When Jack Kirby returned to Marvel in 1976 The Eternals was to be his widescreen project, packed with big concepts. Kirby continually tapped into the cultural zeitgeist to serve a conceptual soup of current ideas given his individual creative twist, here starting from the mid-1970s theories of Erich Von Däniken. He posited that early humanity was jump-started by alien interference, and signs of this were visible in South American artefacts and landscapes. It’s been thoroughly discredited, but the ideas fired Kirby’s imagination, prompting races hidden on Earth for centuries and the Gods due to return to pass judgement on humanity. Just how enthused he was is seen on every page of the opening chapter. He relishes the depiction of ancient astronauts, the subterranean Deviant civilisation, each of them looking different, and the progression of humanity alongside other races.

Kirby had been this way before. Remove the aliens, and the tone isn’t far removed from his 1960s Tales of Asgard series, myth clashing with reality, science fiction here the additional component. His world building over the opening two chapters is phenomenal, yet during them barely any of the Eternals themselves are seen. That’s partly because the initial chapters, when Kirby’s vision was the strongest, were just the prelude to his wondering if mankind could survive the final judgement. This isn’t instant. The Celestial who arrives on Earth will observe for fifty years, leaving plenty of scope for other ideas. One concerns whether or not someone cast in the role of villain is destined to follow a predetermined path of playing the devil. The Deviant Kro looks malign, but there’s a nobility to his devotion to a cause. The duality of outer appearance and inner personality is used several times, most interestingly with two Deviants, while the core Eternals, when eventually fully introduced, conform to an idea of Godhood.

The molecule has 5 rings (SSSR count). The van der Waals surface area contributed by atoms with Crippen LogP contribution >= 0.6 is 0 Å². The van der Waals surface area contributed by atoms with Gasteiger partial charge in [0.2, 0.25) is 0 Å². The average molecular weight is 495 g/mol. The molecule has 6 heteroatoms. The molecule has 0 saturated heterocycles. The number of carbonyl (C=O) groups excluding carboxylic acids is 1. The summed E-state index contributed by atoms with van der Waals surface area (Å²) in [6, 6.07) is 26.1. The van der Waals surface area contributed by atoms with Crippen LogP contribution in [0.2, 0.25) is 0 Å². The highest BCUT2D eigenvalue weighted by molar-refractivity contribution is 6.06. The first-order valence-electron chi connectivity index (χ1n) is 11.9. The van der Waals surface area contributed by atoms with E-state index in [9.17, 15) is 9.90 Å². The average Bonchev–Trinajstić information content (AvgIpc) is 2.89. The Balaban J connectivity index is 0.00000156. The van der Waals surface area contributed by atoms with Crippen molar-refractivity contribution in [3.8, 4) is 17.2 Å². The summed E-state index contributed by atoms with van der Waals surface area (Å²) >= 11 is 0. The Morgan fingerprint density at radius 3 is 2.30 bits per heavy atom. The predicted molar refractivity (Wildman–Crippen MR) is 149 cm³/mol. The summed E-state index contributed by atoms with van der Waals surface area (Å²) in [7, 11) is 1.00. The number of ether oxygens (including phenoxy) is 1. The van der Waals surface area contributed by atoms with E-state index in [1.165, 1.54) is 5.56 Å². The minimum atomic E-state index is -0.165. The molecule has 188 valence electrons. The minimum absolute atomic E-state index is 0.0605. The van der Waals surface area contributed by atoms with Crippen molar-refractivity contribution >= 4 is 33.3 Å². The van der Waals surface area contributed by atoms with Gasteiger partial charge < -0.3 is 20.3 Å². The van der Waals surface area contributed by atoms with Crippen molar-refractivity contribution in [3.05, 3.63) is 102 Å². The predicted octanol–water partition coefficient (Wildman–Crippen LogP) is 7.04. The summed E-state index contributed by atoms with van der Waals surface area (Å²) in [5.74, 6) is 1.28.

However, having established his premise Kirby’s ever-fertile mind frequently strays from it, making The Eternals a frustrating series. The conceptual unification and explanation of so many myths over a wide spread of cultures is fascinating and wonderfully logical, the art stuns, and his better stories have an emotional resonance often lost in Kirby’s work. Humanity is key to exploring the final judgement, and the inclusion of 1970s Cold War politics is integral and interesting. However, too many readers of the time couldn’t see past the often forced, bombastic dialogue, and editorial interference results in compromises that sapped Kirby’s energy. Urged by Marvel to integrate with the mainstream universe he compromised by introducing a cosmic-powered Hulk robot for his most uninspired episodes.

While noting Kirby’s dialogue was often just functional, he’s also capable of the intriguingly poetic as per his description of the fantastic Uni-Mind: “The Uni-Mind lives in the climate of catastrophe. It defines the nature of cataclysms and seeks the path to survival”. Whew! Take that Grant Morrison!

This Complete Collection was first issued as a hardcover Omnibus in 2006, where not all the art is presented as well as the sample, taken from Marvel’s digital reproduction. All too often dialogue and art slips into the binding, representing poor value from an expensive book. Two subsequent paperbacks of The Eternals by Jack Kirby supply the same content. Hardcore fans with money, though, might prefer to wait for 2021’s Monster Size edition, presenting all Kirby’s Eternals at the size he drew the original art.

Roughly half the content still reads as innovative and inspirational, but much is also wayward and going through the motions, leaving a flawed experiment, and the legacy of more characters to be exploited by others.